Garden space is usually seen as an easy target by those bent on new construction and its required acres of parking lots. The current financial crisis will pass, but climate change and its effects are permanently with us. Now is not the time to destroy greenhouses, established gardens and trees, and eliminate a critically important area of study.

It is time for the college district trustees and administrators to take a break from the headlong rush to build new, expensive buildings. And it is past time for them to comply with the grand jury report calling for more open, honest communication, and to start listening to the citizens who have much wisdom to share about the future direction of our community colleges.

Maybe a no vote on Measure H will get their attention.

Virginia Warheit, San Benito Avenue, Menlo Park

Mandelkern for college district board

Editor:

Please vote for Dave Mandelkern for re-election to the San Mateo County Community College District board. Under Dave's leadership, our three local community colleges (Canada College, College of San Mateo and Skyline College) are working very efficiently and effectively, which is amazing given the huge budget cuts that our schools have faced over the past three years.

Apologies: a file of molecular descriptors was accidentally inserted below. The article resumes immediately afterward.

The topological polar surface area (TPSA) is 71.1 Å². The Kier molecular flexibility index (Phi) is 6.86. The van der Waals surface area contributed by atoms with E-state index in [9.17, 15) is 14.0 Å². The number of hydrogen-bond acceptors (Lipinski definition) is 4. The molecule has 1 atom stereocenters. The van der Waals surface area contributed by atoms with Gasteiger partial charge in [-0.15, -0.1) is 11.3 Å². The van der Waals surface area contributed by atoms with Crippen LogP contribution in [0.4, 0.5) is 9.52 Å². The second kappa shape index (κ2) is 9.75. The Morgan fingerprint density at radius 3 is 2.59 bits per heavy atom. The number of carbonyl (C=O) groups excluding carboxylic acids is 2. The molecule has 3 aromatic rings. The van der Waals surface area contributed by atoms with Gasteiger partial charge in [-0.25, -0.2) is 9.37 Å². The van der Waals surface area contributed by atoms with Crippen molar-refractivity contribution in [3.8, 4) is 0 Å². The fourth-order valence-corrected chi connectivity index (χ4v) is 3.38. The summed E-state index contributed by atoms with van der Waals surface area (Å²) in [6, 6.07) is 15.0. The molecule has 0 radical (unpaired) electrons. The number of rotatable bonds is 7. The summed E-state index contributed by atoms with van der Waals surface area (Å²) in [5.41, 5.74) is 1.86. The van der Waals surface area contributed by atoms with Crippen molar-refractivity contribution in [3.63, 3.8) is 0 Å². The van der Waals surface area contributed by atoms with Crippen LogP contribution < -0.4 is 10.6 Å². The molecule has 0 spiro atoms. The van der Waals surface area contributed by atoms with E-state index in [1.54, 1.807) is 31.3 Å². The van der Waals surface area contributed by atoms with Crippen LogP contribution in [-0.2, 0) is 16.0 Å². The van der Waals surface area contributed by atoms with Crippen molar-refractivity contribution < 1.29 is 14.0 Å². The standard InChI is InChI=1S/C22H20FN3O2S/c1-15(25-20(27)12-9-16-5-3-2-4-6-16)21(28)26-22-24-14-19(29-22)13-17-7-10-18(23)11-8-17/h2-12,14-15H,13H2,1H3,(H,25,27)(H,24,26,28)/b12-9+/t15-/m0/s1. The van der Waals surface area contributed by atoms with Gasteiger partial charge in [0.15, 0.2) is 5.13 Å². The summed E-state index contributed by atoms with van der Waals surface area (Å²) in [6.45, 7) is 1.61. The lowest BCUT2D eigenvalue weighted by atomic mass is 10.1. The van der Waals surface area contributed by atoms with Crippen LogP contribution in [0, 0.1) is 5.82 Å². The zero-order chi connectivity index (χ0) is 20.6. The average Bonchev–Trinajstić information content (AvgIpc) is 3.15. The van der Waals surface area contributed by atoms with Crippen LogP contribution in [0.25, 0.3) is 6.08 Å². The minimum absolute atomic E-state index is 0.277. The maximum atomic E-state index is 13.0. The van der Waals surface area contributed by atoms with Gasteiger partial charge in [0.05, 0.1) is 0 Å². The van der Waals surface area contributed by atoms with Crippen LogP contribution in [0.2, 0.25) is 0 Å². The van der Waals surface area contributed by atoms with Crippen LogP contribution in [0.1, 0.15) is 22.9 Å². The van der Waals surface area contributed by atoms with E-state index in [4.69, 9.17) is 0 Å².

Dave has the proven experience of balancing the district's $100 million budget year after year, as well as managing the district's capital improvement program that has revitalized all three campuses. He's got proven leadership and management skills from his successful Silicon Valley business career.

I know that Dave will spend our tax dollars as if they were his own money, and make sure that our local community colleges serve as many students as possible with the best educational programs possible.

Please vote to re-elect Dave Mandelkern as a San Mateo County Community College District trustee.

Kathy Engelmann, Menlo Park

College board: Best choices are incumbents

Editor:

I support Dave Mandelkern, Patricia Miljanich, and Karen Schwarz for re-election to the board of the San Mateo County Community College District, overseeing Canada College, College of San Mateo, and Skyline College.

The college district's recent accomplishments reflect their leadership skills. Despite state funding cuts of over 20 percent in the past three years, they have been able to avoid any layoffs of full-time teaching staff and have increased enrollment significantly, providing quality higher education and job training to thousands of local residents who have been shut out — or priced out — of the University of California and Cal State University systems.

The three colleges are consistently ranked very high in student success as measured by rates of transfer to four-year colleges and job certificate completion. There are serious challenges ahead for community colleges, given the likelihood of additional cuts in state funding.

We need to retain experienced trustees who can effectively manage our three local community colleges. I hope you will look at the impressive record of leadership of Mandelkern, Miljanich, and Schwarz and vote to re-elect them on Nov. 8.

Susan Alvaro

Half Moon Bay and President, San Mateo County Board of Education